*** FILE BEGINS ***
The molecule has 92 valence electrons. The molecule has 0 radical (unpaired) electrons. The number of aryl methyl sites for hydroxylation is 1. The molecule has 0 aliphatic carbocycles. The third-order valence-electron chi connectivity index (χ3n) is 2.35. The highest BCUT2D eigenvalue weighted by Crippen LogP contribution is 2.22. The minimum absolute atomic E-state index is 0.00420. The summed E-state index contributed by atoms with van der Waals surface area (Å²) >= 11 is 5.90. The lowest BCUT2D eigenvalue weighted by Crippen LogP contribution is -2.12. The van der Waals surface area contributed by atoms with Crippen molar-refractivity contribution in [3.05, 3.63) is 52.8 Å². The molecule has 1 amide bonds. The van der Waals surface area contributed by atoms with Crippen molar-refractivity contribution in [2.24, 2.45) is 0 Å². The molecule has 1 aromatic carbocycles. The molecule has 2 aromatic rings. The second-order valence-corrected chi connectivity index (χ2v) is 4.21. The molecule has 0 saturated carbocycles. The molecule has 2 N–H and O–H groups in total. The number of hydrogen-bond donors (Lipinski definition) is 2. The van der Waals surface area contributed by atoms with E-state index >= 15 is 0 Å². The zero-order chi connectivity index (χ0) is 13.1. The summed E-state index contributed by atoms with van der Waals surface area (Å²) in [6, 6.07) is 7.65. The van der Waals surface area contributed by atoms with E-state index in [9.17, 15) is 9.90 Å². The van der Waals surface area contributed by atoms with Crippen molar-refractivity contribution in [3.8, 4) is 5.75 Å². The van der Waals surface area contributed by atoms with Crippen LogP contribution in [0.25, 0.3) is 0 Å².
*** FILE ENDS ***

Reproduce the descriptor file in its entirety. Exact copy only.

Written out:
The molecule has 92 valence electrons. The molecule has 0 radical (unpaired) electrons. The number of aryl methyl sites for hydroxylation is 1. The molecule has 0 aliphatic carbocycles. The third-order valence-electron chi connectivity index (χ3n) is 2.35. The highest BCUT2D eigenvalue weighted by Crippen LogP contribution is 2.22. The minimum absolute atomic E-state index is 0.00420. The summed E-state index contributed by atoms with van der Waals surface area (Å²) >= 11 is 5.90. The lowest BCUT2D eigenvalue weighted by Crippen LogP contribution is -2.12. The van der Waals surface area contributed by atoms with Crippen molar-refractivity contribution in [3.05, 3.63) is 52.8 Å². The molecule has 1 amide bonds. The van der Waals surface area contributed by atoms with Crippen molar-refractivity contribution in [2.24, 2.45) is 0 Å². The molecule has 1 aromatic carbocycles. The molecule has 2 aromatic rings. The second-order valence-corrected chi connectivity index (χ2v) is 4.21. The molecule has 0 saturated carbocycles. The molecule has 2 N–H and O–H groups in total. The number of hydrogen-bond donors (Lipinski definition) is 2. The van der Waals surface area contributed by atoms with E-state index >= 15 is 0 Å². The zero-order chi connectivity index (χ0) is 13.1. The summed E-state index contributed by atoms with van der Waals surface area (Å²) in [6, 6.07) is 7.65. The van der Waals surface area contributed by atoms with E-state index in [9.17, 15) is 9.90 Å². The van der Waals surface area contributed by atoms with Crippen molar-refractivity contribution in [3.8, 4) is 5.75 Å². The van der Waals surface area contributed by atoms with Crippen LogP contribution in [0.25, 0.3) is 0 Å².